During the 19th century, Britain's colonial expansion headed east, beyond Terra Australis and deeper into the Pacific. At both Tahiti and the Sandwich Islands - later named Hawaii - crew men on British vessels encountered surfing. There, ship artists would visually document what they saw and those sketches and paintings exist to this day. In many instances, it was the first time the artist had seen surfing or looked at a breaking wave in a particular way. The surviving illustrations are testament to that foreign nature. The waves look peculiar; misshapen surges that suggest an artist trying to make sense of something alien to them.
Working at roughly the same time, in the same ocean basin yet within a different civilzation, Mori Yuzan also depicted waves in his art. However, Mori was familiar with the wave form, studying it intently, and in turn creating stylised renditions of a wave's many shapes.
Surf exploration can take on two dimensions. The first is horizontal, made up of travels and spots, the second is vertical, made up of artworks and ‘places of the spirit’. In the last three years the latter is the path I have traveled most often, following it through art, literary genres, and history books.
I'm certainly not the first to get lost in the vast expanse of surf culture. Waves have been admired, studied, and of course ridden since prehistoric times. In this short piece I want to show you one of my favourite ‘vertical secret spots’, a rarely seen wave breaking along the coasts of Japan in the early 1900 and depicted by artist Mori Yuzan.
Even if an indigenous form of wave riding called Itako (recently researched by archeo-shaper Tom Wegener) is attested in Japan around that time, Mori was, most likely, not a surfer. But he understood wave energy better than most of us.
I came across his obscure work while editing my book Children of the Tide, in which I explored wave riding tradition in dynastic China. I was looking for graphic patterns to use as chapters’ headers. The drawings contained in his 'Hamonshu 波紋集' (loosely translatable as The Book of Waves and Ripples) were exactly what I needed. Lyrical, monochromatic and free from copyright.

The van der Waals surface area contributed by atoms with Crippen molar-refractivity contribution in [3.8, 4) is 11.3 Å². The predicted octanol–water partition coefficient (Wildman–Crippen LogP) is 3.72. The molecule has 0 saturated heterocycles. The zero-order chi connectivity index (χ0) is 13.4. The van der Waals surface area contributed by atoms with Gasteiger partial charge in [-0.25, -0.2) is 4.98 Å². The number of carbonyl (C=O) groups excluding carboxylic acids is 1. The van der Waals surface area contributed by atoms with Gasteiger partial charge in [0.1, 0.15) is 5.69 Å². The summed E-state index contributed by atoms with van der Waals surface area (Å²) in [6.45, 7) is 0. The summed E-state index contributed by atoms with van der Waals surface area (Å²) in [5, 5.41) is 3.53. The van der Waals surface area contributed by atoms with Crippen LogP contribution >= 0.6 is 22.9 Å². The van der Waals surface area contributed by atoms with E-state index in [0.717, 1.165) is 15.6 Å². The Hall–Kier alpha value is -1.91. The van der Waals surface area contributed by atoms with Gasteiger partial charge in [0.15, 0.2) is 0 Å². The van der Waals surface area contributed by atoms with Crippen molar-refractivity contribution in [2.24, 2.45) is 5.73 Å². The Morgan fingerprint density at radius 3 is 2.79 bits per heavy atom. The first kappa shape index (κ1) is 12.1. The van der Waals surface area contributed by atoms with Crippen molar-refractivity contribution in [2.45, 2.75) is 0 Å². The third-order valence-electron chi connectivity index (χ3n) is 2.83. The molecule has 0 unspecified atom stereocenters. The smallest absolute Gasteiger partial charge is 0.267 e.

Mori is not known in the West. His fame pales in comparison to Katsushika Hokusai (author of The Great Wave off Kanagawa) the superstar of Japanese visual art. Original prints of his three volumes can be bought on Amazon for reasonable prices and even downloaded for free in digital form.
Date of birth unknown, he died in 1917 and was an exponent of the Nihonga style, an aesthetic trend that stood against influences from the west, focusing on traditional themes and techniques. His art, actually, sums up two thousand years of Japanese and Chinese wave-voyeurism, analysing every ripple, backwash, closeout, surge and even perfect barrel the ocean can throw at us.
And it is almost useless to look for symbolism or deep meanings behind his drawings: The Book of Waves and Ripples was mainly intended for internal use; a handy manual for artists of all sorts, faced with the challenge of depicting moving water. His geometrical designs successively appeared on swords, religious books and miniature sculptures.
I have been so deeply touched by his prints that I started using them as inspiration for my own photography. I’m an avid wave-voyeur. I can spend hours contemplating a pointbreak, trying to decipher the obscure equation behind a messy sand-bank, or simply enjoying the ephemeral geometry of a zippy backwash. Mori's sketches speak a language any surfer can understand, a language that doesn’t rely on words but that is capable of conveying emotions to anyone who has admired or ridden a wave, regardless of the culture of origin.
So in between surf sessions I can be spotted running up and down the shallows, with my iPhone in my hands, trying to replicate Mori’s work. Surfers often ask me what I’m up to. I do not have a word for this activity, I just tell them I’m studying ‘liquid geometry’.
// NIK ZANELLA